Southern Cross history – Part 3: The 1930s
By 1933, the Great Depression also affected The Southern Cross. In a gesture of concern for the staff, it was agreed in November that year to reduce the cut in salaries from 10% to only 5%.
The declining circulation was the largest in the newspapers 13-year history, even if other publications were suffering much worse contractions. It would prove difficult to recapture readers lost during the hard years of 1930-34, because they had dropped out of the habit of buying The Southern Cross, as chairman GW Peart noted in 1935.
Economic conditions notwithstanding, in 1933 the company started to sell books, with a volume of Mgr Kolbe’s poetry among the best-sellers. Out of that endeavour grew the Catholic Bookshop, which the Catholic Newspaper & Publishing Company owned until it was sold to the Schoenstatt Institute in 1982.
Those were the days when a trip overseas was still a big event. So when Mgr John Colgan, who had succeeded Fr Morris as editor in 1931, attended the 1936 International Congress of Catholic Journalists in Rome, he applied for six months leave. Fr Gavan Duffy SJ stood in for him, though the newspaper’s content was mostly run by the managing editor, Mr MJ Rowntree. Two years later, Fr Louis Stubbs substituted for Fr Colgan; in 1948 Fr Stubbs became editor.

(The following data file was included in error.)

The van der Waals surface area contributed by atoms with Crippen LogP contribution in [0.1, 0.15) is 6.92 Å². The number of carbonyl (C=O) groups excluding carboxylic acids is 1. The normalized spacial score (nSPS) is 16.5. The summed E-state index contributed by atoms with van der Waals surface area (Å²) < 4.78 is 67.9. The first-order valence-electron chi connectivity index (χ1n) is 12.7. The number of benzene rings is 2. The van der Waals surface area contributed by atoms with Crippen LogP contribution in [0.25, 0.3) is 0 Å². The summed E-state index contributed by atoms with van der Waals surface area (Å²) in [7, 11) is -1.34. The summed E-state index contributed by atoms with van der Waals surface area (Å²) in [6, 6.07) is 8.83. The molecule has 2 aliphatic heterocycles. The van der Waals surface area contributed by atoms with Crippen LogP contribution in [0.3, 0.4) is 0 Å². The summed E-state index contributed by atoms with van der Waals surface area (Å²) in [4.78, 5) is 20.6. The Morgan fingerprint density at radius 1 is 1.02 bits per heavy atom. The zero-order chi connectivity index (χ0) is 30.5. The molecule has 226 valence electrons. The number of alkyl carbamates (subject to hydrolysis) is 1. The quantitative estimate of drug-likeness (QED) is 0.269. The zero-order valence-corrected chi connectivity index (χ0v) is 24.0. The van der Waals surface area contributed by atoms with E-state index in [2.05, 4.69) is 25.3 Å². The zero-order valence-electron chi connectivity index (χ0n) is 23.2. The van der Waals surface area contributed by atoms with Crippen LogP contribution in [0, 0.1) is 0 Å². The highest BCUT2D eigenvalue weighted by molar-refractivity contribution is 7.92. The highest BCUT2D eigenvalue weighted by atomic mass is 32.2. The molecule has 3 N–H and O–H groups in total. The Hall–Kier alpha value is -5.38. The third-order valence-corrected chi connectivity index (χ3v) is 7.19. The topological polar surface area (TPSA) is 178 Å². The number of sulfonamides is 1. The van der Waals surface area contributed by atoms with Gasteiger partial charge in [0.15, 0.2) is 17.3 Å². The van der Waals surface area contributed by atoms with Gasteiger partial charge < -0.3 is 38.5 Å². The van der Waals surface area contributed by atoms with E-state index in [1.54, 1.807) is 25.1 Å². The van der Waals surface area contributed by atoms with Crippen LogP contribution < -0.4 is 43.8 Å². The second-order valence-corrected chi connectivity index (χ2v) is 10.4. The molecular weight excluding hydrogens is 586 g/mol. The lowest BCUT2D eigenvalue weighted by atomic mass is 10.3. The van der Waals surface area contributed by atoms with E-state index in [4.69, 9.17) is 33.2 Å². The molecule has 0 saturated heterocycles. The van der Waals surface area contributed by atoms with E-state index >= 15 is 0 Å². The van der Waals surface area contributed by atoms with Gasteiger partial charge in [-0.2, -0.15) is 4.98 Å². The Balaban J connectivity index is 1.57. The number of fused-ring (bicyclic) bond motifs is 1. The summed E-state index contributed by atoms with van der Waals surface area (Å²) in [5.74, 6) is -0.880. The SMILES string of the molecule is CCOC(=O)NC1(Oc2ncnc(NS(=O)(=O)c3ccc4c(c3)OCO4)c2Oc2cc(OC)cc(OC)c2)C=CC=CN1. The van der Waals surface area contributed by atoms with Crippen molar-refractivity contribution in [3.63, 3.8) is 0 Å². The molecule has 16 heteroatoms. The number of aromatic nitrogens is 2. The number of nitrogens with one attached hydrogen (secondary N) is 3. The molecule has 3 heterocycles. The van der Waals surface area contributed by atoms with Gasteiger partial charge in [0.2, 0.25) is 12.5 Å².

The Southern Cross was not the only Catholic newspaper in South Africa at the time. The Catholic Times was published in Johannesburg. That newspaper was at the centre of some rancour when a disaffected advertising agent started to sell adverts for the Catholic Times by creating an impression that it had replaced The Southern Cross. A stern exchange of letters resolved that problem.
When chairman Mr Peart travelled to Johannesburg in 1937, he was told that leading Catholics there felt that The Southern Cross was hostile to their region, and in particular to the Catholic Times. The upshot was that the company should acquire the Catholic Times to turn it into a national newspaper. The chairman of the Johannesburg paper, Mr AW Clare, visited Cape Town to discuss the matter, but the company never heard from him on the subject again. So the idea died, as eventually would the Catholic Times, but not before the scheme was revisited in 1958, when Archbishop Owen McCann of Cape Town asked The Southern Cross to take over its publication. This time, the board rejected the idea because of financial implications.